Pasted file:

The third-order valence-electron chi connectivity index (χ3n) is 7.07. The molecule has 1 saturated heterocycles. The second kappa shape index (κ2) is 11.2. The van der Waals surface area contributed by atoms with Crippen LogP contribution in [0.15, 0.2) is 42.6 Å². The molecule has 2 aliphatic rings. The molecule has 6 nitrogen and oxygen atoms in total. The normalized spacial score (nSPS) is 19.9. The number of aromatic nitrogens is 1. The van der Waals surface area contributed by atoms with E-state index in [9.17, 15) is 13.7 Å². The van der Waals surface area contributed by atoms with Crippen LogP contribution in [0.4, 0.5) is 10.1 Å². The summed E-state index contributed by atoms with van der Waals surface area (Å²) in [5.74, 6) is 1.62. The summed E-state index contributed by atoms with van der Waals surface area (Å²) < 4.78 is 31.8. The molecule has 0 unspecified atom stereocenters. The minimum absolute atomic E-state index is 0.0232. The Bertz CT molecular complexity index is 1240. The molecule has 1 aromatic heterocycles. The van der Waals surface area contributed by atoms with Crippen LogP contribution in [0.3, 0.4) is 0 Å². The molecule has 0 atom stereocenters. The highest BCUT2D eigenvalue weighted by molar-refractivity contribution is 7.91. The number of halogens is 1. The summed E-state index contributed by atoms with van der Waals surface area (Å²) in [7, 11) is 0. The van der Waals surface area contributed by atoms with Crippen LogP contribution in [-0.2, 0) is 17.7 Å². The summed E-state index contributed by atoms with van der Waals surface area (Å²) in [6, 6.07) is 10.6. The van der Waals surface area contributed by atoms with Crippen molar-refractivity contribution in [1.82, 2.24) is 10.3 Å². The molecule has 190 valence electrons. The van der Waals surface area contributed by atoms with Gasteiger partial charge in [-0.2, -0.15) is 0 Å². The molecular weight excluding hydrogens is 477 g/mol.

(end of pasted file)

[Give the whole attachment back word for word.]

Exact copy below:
The third-order valence-electron chi connectivity index (χ3n) is 7.07. The molecule has 1 saturated heterocycles. The second kappa shape index (κ2) is 11.2. The van der Waals surface area contributed by atoms with Crippen LogP contribution in [0.15, 0.2) is 42.6 Å². The molecule has 2 aliphatic rings. The molecule has 6 nitrogen and oxygen atoms in total. The normalized spacial score (nSPS) is 19.9. The number of aromatic nitrogens is 1. The van der Waals surface area contributed by atoms with E-state index in [9.17, 15) is 13.7 Å². The van der Waals surface area contributed by atoms with Crippen LogP contribution in [0.4, 0.5) is 10.1 Å². The summed E-state index contributed by atoms with van der Waals surface area (Å²) in [5.74, 6) is 1.62. The summed E-state index contributed by atoms with van der Waals surface area (Å²) < 4.78 is 31.8. The molecule has 0 unspecified atom stereocenters. The minimum absolute atomic E-state index is 0.0232. The Bertz CT molecular complexity index is 1240. The molecule has 1 aromatic heterocycles. The van der Waals surface area contributed by atoms with Crippen LogP contribution in [0.3, 0.4) is 0 Å². The molecule has 0 atom stereocenters. The highest BCUT2D eigenvalue weighted by molar-refractivity contribution is 7.91. The number of halogens is 1. The summed E-state index contributed by atoms with van der Waals surface area (Å²) in [7, 11) is 0. The van der Waals surface area contributed by atoms with Crippen LogP contribution in [-0.2, 0) is 17.7 Å². The summed E-state index contributed by atoms with van der Waals surface area (Å²) in [6, 6.07) is 10.6. The van der Waals surface area contributed by atoms with Crippen molar-refractivity contribution in [1.82, 2.24) is 10.3 Å². The molecule has 190 valence electrons. The van der Waals surface area contributed by atoms with Gasteiger partial charge in [-0.2, -0.15) is 0 Å². The molecular weight excluding hydrogens is 477 g/mol.